Viral Code and Vaccination
by Robert J. Chassell
When others hurt me, I try to defend myself. But some tell me that this makes them sick. They tell me that I should permit people to rob me of my work. They tell me that I should never try to defend myself.
They tell me that I should stop using the GNU General Public License, a license that vaccinates me against hurt. Instead, I should adopt a license that permits other people to rob me with impunity. They want me to adopt a license that forbids me from fighting back. They want me to give up my right to benefit from a derivative of my own work, a right I possess under current copyright law.
Of course, the language is a little less feverish than this. Usually, I myself am not called “infectious”. Rather, the legal defense that I use is called “infectious”. The license I choose is called “viral”.
In every day language, words such as “infect” and “virus” describe disease. The rhetoric is metaphorical. A legal tool is not a disease organism; but it is popular to think of the law as an illness, so the metaphor has impact.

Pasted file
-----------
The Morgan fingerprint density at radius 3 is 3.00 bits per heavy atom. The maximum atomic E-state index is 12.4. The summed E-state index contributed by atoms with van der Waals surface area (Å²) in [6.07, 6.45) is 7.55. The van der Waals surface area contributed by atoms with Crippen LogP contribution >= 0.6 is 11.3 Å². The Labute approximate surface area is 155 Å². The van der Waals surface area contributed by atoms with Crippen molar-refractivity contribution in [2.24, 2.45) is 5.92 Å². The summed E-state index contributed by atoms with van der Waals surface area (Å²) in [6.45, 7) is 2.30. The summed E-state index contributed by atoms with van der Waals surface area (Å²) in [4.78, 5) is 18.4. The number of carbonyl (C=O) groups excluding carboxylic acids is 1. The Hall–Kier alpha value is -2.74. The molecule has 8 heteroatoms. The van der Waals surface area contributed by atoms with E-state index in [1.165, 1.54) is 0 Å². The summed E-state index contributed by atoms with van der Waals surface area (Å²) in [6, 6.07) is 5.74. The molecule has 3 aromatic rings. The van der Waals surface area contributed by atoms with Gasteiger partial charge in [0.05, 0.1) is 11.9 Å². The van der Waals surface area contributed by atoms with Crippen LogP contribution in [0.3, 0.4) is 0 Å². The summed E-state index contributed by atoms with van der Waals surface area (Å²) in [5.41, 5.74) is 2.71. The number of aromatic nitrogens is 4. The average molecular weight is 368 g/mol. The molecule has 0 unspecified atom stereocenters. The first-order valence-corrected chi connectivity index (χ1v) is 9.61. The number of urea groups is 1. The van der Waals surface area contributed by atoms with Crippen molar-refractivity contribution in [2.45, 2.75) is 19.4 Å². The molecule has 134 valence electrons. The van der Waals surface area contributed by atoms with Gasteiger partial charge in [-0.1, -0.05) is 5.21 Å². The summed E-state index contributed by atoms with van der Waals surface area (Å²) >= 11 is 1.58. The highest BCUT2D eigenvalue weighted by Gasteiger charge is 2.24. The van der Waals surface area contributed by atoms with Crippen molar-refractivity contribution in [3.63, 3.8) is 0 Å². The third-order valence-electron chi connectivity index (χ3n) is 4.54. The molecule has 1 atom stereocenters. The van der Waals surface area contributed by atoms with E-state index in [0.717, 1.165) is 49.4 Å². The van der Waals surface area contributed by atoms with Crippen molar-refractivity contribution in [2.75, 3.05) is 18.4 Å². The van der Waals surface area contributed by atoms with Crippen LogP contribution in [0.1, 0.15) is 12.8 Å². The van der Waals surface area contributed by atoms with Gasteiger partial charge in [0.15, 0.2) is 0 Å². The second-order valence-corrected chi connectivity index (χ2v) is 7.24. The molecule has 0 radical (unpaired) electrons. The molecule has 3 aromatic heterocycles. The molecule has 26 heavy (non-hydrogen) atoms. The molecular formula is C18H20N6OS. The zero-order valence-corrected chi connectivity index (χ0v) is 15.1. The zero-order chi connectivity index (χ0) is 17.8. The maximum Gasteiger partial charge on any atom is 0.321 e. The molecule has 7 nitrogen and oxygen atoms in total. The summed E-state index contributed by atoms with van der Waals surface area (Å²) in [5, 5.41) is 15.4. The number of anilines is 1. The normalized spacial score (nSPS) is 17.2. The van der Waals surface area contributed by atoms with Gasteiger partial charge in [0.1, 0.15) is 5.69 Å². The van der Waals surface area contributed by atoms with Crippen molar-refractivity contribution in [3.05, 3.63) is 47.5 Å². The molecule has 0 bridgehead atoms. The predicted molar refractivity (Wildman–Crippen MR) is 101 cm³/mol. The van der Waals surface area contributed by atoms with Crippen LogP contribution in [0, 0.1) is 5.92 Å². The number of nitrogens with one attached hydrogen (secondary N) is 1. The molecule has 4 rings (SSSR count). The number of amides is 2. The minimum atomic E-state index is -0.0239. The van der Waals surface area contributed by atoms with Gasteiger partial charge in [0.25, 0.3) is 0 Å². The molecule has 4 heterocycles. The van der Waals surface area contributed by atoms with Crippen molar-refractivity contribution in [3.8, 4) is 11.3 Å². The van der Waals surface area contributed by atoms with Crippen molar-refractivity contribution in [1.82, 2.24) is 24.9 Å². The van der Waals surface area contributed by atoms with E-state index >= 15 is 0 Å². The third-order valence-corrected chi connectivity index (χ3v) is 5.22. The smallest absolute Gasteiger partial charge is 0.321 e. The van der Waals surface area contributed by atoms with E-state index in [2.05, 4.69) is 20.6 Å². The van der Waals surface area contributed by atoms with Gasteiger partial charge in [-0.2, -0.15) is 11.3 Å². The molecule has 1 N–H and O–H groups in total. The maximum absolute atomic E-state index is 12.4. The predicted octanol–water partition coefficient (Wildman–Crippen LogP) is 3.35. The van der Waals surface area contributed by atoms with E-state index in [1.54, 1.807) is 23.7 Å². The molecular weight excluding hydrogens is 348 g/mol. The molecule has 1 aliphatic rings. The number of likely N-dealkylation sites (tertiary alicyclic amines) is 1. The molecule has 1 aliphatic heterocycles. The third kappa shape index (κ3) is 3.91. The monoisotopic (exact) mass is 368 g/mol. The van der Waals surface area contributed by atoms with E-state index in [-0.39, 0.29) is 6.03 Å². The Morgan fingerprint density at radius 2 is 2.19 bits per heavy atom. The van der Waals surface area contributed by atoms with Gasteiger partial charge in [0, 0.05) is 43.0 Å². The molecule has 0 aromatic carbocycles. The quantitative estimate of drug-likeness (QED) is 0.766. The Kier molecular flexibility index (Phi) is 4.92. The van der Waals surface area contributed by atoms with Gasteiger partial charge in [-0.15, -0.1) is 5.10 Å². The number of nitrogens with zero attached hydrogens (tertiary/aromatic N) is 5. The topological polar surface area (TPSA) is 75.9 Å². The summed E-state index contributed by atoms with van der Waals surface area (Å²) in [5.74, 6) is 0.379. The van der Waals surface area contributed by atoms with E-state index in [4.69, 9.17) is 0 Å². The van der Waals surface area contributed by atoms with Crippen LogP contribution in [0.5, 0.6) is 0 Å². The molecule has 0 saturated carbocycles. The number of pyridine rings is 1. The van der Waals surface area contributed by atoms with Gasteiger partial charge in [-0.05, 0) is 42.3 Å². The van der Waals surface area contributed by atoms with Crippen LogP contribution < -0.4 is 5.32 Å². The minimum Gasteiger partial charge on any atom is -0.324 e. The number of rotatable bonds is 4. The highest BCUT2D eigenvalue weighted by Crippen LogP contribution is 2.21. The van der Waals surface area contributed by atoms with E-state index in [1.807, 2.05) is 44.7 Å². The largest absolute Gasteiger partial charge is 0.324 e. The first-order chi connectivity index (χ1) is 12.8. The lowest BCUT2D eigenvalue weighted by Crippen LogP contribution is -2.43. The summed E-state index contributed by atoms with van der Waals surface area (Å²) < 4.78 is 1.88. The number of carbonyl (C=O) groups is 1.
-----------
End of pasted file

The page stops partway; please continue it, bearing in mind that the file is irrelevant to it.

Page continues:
The people who want to rob me use language that says I make them sick when I stop them from robbing me. They do not want to draw attention to the so-called “disease” that makes them ill: my health and my rights, and the health and rights of other people. Instead, they choose metaphor to twist people's thinking. They do not want anyone to think that I am a good citizen for stopping crime. They want the metaphor to fool others into thinking that I am a disease agent.
The GNU General Public License protects me. The connotation of “virus” and “infect” is that my choice of defense gives an illness to those who want to rob me. I want freedom from their robbery; but they want the power to hurt me. They get sick when they cannot hurt me.
To use another health and illness-related metaphor, the GNU General Public License vaccinates me; it protects me from theft.
Note that the theft about which I am talking is entirely legal in some situations: if you license your work under a modified BSD license, or a similar license, then others may legally take your work, make fixes or improvements to it, and forbid you from using that code. I personally dislike this arrangement, but it exists.